We went into Nice's cathedral, which, of course, is being restored. The outside ain't much, but the inside is Baroque and golden. Virginie was surprised to see it because she hadn't been inside for quite some time since it's been in restoration. She said it used to be very grey and dark, but now it's bright and light. One of the side chapels is dedicated to St. Reparate (with the statue that will be paraded) and her relics and to St. Teresa.

Agn&egrave;s then brought us to the Palais Lascaris. It was built for a noble family in the 18th century. It's on a nothing little street, and you'd walk right by it if you didn't have someone pointing it out. It's full of unusual and very old musical instruments, including a single instrument that is a harpsichord on one side and a harp on the other. It's also got some nifty doors that have the first automatic closing mechanism. The hinges are attached in such a way that if the door isn't held open, it will close. The rooms are so small and the door fits so well in the frame that not even a little bit of cold air can get in. This alleviated the need for fireplaces in each room. It can get cold in Nice, but not that cold.

We stood for a few minutes in front of the main courthouse, and Agn&egrave;s explained how lawyers must wear robes but they aren't allowed to go outside in them. There are exceptions of course: (1) if they want to step outside onto the porch for a cigarette (Tangent: I always forget just how much Europeans smoke!), or (2) if they need to cross the square to the other, smaller courthouse. As she said that, we saw three lawyers come out of the smaller courthouse to cross the square. I (and a few others) raised my camera to take a photo, but Agn&egrave;s was standing right next to me and said that they must not be photographed. Apparently, if they are photographed in their robes, they can be fired. This seems a bit harsh, especially since we learned that it's nearly impossible to be fired in France, but I put my camera back in my pocket.

We finished the tour at the food-and-flower market on the Cours Saleya. While Agn&egrave;s finished up her remarks, Virginie was buying us socca from one of the stalls. Socca is a popular street food in Nice and I'd been wanting to try some. It's sort of like a cr&#519;pe made of chickpeas, which is cooked in olive oil and then seasoned with salt and pepper. It's usually served in a paper cone, but Virginie brought us a few that we cut up into small pieces. It was good, though of a different consistency than I expected. Socca is essentially pure protein, so one can fill you up for most of the day. (I'm hoping to try fougasse too, if I can find it. It's a lacy bread flavored with nuts, herbs, and olives.)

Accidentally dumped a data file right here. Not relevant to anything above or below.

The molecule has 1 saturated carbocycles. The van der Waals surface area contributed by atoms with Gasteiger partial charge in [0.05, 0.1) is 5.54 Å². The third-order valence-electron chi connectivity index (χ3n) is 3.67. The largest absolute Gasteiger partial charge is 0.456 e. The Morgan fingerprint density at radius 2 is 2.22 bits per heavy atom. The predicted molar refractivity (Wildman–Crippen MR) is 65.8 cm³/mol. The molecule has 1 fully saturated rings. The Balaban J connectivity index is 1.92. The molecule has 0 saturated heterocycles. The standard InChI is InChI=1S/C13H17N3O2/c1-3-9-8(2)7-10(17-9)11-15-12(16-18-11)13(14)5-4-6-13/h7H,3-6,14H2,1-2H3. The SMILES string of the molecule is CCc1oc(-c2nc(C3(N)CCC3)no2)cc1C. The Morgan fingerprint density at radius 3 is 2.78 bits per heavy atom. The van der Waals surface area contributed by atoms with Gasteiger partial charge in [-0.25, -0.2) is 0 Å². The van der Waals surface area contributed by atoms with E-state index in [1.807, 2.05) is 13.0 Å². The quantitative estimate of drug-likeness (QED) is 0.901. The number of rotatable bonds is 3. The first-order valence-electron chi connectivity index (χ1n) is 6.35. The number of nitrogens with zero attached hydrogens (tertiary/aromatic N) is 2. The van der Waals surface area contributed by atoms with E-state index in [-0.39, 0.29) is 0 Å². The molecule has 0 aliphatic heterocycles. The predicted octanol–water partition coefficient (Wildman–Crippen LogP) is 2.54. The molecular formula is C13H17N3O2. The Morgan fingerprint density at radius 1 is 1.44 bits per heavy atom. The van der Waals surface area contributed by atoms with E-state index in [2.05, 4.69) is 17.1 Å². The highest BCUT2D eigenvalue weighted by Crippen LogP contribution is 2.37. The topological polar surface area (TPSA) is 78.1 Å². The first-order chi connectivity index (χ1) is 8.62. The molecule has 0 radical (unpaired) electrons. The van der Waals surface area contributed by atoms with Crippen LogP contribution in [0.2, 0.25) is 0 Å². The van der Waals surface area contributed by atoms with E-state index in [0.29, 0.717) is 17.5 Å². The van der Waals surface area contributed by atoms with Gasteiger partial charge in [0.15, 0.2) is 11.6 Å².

When we were released, I took a bus to the Marc Chagall Museum. (European buses -- with the exception of England -- are made more for standing than sitting.) The museum building is modern and reminded me of the Cro-Magnon information center in Beynac. I arrived just after the film started so I decided to do that first. I'm glad I did because it was mainly an interview with Chagall in the 1970s, in which he talked about his process and some of his works. He was a cheerful guy, so it's no wonder his paintings are so full of life and color. The museum has 17 murals that he painted specifically for that space. They depict various books of the Bible, including the Song of Songs, and show his love of Russian folklore, his Jewish heritage, and his feeling that he lived between heaven and earth. Someone on the Rick Steves' Helpline had said the museum was disappointing because all it had were black-and-white drawings. Maybe she was in a different museum because all I saw were surreal swirls of color. It was beautiful, and I'm really glad I went. (I had originally thought about not going because I don't like taking buses in foreign cities. You never know when they're going to veer off onto the highway and take you to another city 40 minutes away!)

I took the bus back to town and found the Monoprix. Wouldn't you know it: two days left and I run out of toothpaste and floss. So I bought those and some chocolate, and then went to the mall. I know going to the mall seems ridiculous when there are all kinds of other things to do in a city like Nice, but malls have restrooms and all sorts of different shops. This particular mall also had a Starbucks. Yay! The girl asked me my name so she could write it on the cup, and she actually spelled it correctly. Gasp! Anyway, my mocha was good but a bit too sweet.

One thing I noticed while sitting there -- and someone on the tour had pointed this out too -- is the lack of tattoos and piercings. At home, I sometimes feel like I'm the last person without a tattoo (even though I know tons of people who aren't tattooed), and I feel like my single-pierced ears are so uncool. In France, I've only seen the occasional small tattoo, and discreet piercings. But who knows? Maybe under their clothes the French are inked like circus freaks!